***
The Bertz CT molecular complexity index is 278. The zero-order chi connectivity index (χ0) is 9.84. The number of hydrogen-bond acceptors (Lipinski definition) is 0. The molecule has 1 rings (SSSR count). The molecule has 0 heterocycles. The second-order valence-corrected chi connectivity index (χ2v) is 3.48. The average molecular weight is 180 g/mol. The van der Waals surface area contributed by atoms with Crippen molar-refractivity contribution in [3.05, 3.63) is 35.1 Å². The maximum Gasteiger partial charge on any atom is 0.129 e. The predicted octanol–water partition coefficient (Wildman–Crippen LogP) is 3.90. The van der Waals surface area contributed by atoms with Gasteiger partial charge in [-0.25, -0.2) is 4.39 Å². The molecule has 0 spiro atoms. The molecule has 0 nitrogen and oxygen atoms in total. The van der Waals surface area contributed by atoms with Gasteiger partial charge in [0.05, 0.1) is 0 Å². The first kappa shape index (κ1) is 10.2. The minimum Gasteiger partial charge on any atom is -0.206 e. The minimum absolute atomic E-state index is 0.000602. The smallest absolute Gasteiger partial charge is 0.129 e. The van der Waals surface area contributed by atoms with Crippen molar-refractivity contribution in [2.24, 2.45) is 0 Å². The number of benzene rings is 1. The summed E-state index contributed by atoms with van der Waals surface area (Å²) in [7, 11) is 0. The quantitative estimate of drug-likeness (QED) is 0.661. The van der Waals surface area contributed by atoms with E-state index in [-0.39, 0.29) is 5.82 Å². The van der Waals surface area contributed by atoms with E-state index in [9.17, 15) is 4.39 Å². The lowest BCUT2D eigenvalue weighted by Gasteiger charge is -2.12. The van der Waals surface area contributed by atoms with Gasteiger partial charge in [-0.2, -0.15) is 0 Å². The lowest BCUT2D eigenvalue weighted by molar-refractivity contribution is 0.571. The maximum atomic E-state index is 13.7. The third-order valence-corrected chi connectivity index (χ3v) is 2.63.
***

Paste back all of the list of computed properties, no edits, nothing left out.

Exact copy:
The Bertz CT molecular complexity index is 278. The zero-order chi connectivity index (χ0) is 9.84. The number of hydrogen-bond acceptors (Lipinski definition) is 0. The molecule has 1 rings (SSSR count). The molecule has 0 heterocycles. The second-order valence-corrected chi connectivity index (χ2v) is 3.48. The average molecular weight is 180 g/mol. The van der Waals surface area contributed by atoms with Crippen molar-refractivity contribution in [3.05, 3.63) is 35.1 Å². The maximum Gasteiger partial charge on any atom is 0.129 e. The predicted octanol–water partition coefficient (Wildman–Crippen LogP) is 3.90. The van der Waals surface area contributed by atoms with Gasteiger partial charge in [-0.25, -0.2) is 4.39 Å². The molecule has 0 spiro atoms. The molecule has 0 nitrogen and oxygen atoms in total. The van der Waals surface area contributed by atoms with Gasteiger partial charge in [0.05, 0.1) is 0 Å². The first kappa shape index (κ1) is 10.2. The minimum Gasteiger partial charge on any atom is -0.206 e. The minimum absolute atomic E-state index is 0.000602. The smallest absolute Gasteiger partial charge is 0.129 e. The van der Waals surface area contributed by atoms with Crippen molar-refractivity contribution in [2.24, 2.45) is 0 Å². The number of benzene rings is 1. The summed E-state index contributed by atoms with van der Waals surface area (Å²) in [7, 11) is 0. The quantitative estimate of drug-likeness (QED) is 0.661. The van der Waals surface area contributed by atoms with E-state index in [-0.39, 0.29) is 5.82 Å². The van der Waals surface area contributed by atoms with E-state index in [9.17, 15) is 4.39 Å². The lowest BCUT2D eigenvalue weighted by Gasteiger charge is -2.12. The van der Waals surface area contributed by atoms with Gasteiger partial charge in [-0.2, -0.15) is 0 Å². The lowest BCUT2D eigenvalue weighted by molar-refractivity contribution is 0.571. The maximum atomic E-state index is 13.7. The third-order valence-corrected chi connectivity index (χ3v) is 2.63.